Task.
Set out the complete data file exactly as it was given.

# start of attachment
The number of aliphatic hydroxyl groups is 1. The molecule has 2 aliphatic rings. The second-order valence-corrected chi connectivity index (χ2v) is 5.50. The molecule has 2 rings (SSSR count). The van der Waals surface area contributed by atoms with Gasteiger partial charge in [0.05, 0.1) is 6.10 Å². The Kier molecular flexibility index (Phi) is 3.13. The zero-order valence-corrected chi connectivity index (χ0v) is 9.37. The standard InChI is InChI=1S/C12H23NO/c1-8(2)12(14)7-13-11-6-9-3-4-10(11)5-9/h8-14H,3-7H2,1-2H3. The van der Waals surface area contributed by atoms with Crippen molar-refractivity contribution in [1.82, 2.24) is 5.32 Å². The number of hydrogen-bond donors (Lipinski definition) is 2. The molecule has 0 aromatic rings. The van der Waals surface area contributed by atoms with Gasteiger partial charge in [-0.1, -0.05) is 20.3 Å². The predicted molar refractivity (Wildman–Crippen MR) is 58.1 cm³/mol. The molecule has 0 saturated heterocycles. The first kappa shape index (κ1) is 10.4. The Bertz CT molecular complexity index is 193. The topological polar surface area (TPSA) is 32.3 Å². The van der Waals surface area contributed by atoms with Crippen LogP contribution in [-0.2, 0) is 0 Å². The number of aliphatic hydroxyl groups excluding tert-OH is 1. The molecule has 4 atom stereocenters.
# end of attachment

The number of aliphatic hydroxyl groups is 1. The molecule has 2 aliphatic rings. The second-order valence-corrected chi connectivity index (χ2v) is 5.50. The molecule has 2 rings (SSSR count). The van der Waals surface area contributed by atoms with Gasteiger partial charge in [0.05, 0.1) is 6.10 Å². The Kier molecular flexibility index (Phi) is 3.13. The zero-order valence-corrected chi connectivity index (χ0v) is 9.37. The standard InChI is InChI=1S/C12H23NO/c1-8(2)12(14)7-13-11-6-9-3-4-10(11)5-9/h8-14H,3-7H2,1-2H3. The van der Waals surface area contributed by atoms with Crippen molar-refractivity contribution in [1.82, 2.24) is 5.32 Å². The number of hydrogen-bond donors (Lipinski definition) is 2. The molecule has 0 aromatic rings. The van der Waals surface area contributed by atoms with Gasteiger partial charge in [-0.1, -0.05) is 20.3 Å². The predicted molar refractivity (Wildman–Crippen MR) is 58.1 cm³/mol. The molecule has 0 saturated heterocycles. The first kappa shape index (κ1) is 10.4. The Bertz CT molecular complexity index is 193. The topological polar surface area (TPSA) is 32.3 Å². The van der Waals surface area contributed by atoms with Crippen LogP contribution in [-0.2, 0) is 0 Å². The number of aliphatic hydroxyl groups excluding tert-OH is 1. The molecule has 4 atom stereocenters.